I just moved into a guest house that has not been lived in for a while and there are tons of spiders.
I kill at least 5 spiders a day and they are everywhere. It wasn't really bothering me until this morning
I woke up and there was one in my bed and then in my closet there was one that had already started a
cocoon/web on one of my sweaters. All of the spiders look different. Is there anything I can do?|
|And I wrote back with....|
Well, unoccupied (for a long time) is just about the only time that I would want to treat a house for spiders. If no one's there (no furniture, no nothing) I can do a bang-up job of getting rid of spiders. Of course, it "stinks" for awhile, but after a few days the odor's mostly gone and so are all the spiders.
Spiders, however, are one of the things that can start back immediately. And this is why the treatment has to be so thorough and stinky. Once you are actually in there, I can't do the kind of treatment I want to, so it boils down to what you can do.
If you're already in, you have several alternatives:
You can hire an exterminator for regular service (for awhile) to your home, and that will help mostly. Pick a local guy, small preferably, and one that has a physical location close to you. Make sure you can discontinue service easily and are not tied into a yearly contract if you don't want it. Have it done for several months, at least until the winter (if you have one where you are) and then discontinue service and see what happens. If you have no "winter" where you are, you might be well served by having an exterminator anyway!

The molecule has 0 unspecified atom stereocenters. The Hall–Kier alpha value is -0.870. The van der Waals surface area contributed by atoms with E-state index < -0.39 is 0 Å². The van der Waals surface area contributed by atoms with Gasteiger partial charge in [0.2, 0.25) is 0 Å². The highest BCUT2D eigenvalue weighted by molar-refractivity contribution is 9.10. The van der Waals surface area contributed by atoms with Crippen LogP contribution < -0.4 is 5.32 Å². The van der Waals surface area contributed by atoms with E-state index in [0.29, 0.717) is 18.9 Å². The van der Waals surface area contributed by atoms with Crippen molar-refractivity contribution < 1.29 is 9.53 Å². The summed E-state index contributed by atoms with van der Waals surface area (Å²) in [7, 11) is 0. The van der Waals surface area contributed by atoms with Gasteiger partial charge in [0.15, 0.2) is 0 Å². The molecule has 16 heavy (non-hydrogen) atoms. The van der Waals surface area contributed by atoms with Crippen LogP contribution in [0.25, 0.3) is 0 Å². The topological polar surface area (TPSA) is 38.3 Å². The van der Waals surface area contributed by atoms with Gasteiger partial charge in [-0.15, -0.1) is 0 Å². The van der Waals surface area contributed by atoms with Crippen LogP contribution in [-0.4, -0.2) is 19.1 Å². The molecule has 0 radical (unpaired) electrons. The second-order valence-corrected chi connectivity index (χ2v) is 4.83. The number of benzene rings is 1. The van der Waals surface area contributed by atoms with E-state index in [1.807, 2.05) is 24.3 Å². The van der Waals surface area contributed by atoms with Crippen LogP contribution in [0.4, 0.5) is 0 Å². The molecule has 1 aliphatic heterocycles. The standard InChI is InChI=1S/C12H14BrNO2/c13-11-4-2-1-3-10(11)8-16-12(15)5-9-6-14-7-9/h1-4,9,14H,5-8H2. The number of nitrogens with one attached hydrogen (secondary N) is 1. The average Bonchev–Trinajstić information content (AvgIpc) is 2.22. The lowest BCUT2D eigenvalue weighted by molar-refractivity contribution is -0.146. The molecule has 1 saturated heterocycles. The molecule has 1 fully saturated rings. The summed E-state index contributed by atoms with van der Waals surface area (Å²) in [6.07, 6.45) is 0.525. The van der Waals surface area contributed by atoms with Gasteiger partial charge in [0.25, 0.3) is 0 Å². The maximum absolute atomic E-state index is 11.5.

You can take the non-toxic route, and religiously (every few days) take a broom or a dustmop to every available wall, ceiling and floor area. You should, slowly, over several weeks, reduce the population to an acceptable amount. Time consuming, but it's actually the best way, really. It's what I advise, first, to anyone that asks me or my men.
Or, you can take the toxic route, so to speak, and purchase a sprayer and the chemical, mix and spray yourself. Be aware, however, the treatment for spiders is a very broad treatment, (to be successful) which does tend to stink up a house for a couple of days. The "smell" isn't toxic in itself, it is the carrier, a solvent which is used to dilute or dissolve the actual insecticide.
Usually, as I mentioned, I steer people towards the "non-toxic" solutions. If you do want to try spraying yourself, get back to me and I'll give you all the details. You have to have no fear of chemicals or insecticides to do this!